LIMA, Peru — First it was gay rights. Then divorce. Now, Pope Francis looks set to tackle another church taboo: the war on drugs.

The pontiff has indicated he may try coca tea, or possibly chew raw coca leaves, when he arrives in the Bolivian capital La Paz on July 8.

Coca is the key ingredient in crack and cocaine and has been internationally outlawed since 1961, under the United Nations’ convention on narcotic drugs.

But there’s nothing odd, or illegal, about chewing the leaves or brewing them into an infusion drink in the three nations that produce almost all the world’s coca crop, Bolivia, Colombia and Peru. They each allow traditional coca consumption within their own borders.

Locals have been doing that for thousands of years to treat altitude sickness and other ills, including even menstrual pains. Meanwhile, thousands, if not millions, of tourists have also gotten in on the act every year.

For most “gringo” visitors, coca tea — which provides a weaker buzz than an espresso — is the perfect way to ward off the headaches, nausea and fatigue that typically hit within the first days in La Paz, which is 12,000 feet above sea level.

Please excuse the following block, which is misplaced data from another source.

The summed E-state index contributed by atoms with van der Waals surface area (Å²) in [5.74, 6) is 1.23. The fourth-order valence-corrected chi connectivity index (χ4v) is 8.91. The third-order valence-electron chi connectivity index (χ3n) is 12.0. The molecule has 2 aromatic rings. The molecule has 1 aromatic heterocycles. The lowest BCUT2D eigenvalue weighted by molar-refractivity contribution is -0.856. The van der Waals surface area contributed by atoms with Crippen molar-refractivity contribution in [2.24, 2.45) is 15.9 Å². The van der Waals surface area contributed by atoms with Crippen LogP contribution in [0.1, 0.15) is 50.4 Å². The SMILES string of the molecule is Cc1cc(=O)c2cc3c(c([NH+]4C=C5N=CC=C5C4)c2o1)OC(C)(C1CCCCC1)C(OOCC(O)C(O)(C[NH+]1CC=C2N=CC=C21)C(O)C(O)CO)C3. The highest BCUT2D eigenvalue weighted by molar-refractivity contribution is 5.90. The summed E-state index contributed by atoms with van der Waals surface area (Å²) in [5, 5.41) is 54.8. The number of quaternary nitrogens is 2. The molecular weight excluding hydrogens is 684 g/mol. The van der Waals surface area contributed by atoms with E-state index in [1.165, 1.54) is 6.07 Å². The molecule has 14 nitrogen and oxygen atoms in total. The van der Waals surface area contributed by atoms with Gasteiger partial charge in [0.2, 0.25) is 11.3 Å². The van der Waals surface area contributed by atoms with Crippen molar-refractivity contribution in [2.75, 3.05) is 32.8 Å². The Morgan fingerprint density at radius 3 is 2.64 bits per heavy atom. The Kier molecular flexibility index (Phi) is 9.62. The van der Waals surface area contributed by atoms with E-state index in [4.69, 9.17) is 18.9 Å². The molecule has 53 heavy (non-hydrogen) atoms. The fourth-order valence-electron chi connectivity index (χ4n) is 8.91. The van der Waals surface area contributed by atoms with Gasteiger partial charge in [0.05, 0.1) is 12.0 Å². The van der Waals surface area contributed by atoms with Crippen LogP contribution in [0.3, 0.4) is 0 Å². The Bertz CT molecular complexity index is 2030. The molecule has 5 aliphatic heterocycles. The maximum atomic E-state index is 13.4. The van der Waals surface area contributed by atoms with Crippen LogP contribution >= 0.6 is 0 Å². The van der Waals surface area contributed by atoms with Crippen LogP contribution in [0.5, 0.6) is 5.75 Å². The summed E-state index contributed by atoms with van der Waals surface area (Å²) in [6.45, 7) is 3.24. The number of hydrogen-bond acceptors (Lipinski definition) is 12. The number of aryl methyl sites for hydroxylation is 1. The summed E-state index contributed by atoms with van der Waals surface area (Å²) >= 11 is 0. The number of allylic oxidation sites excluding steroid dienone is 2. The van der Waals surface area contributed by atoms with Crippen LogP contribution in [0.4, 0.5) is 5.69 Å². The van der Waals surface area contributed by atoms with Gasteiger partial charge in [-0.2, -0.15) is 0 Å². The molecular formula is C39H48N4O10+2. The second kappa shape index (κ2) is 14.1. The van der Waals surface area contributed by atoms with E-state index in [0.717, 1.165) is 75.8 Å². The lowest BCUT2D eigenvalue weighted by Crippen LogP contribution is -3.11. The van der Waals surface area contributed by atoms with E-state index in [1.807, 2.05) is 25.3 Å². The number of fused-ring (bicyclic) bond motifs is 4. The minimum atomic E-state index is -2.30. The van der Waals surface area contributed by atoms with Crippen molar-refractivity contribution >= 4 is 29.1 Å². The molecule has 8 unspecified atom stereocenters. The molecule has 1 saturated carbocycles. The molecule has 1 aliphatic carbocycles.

There’s also coca candy, although you’d need to scarf an entire bag to get a similar effect. And the more adventurous just chew the dried leaves, which taste like mud and stick nastily to your tongue even after a rinse.

Coca is known to speed up the heart, although scientists remain unsure whether it improves physical performance, as users claim.
But by chewing coca, the pope won’t just be helping himself to acclimatize in La Paz.

He will also once again be sending a powerful message of concern for the poor and downtrodden, in this case the Andean smallholders who often make just a few hundred dollars a year from their coca crops.

Most of them never actually see cocaine, which was discovered by a German chemist in the 19th century. He worked out a way to extract one of the active compounds from coca and then concentrate it into the polemical white powder.

“This is historic,” Marco Ayala, of Bolivia’s national anti-drug agency, CONALTID, which targets cocaine but defends traditional coca growers, told GlobalPost.

“The pope is showing his solidarity with Bolivia’s struggle. He understands that coca is cultural, ancestral, a source of social cohesion here. Coca is not a drug.”

By Simeon Tegel, GlobalPost
This article is syndicated from GlobalPost.

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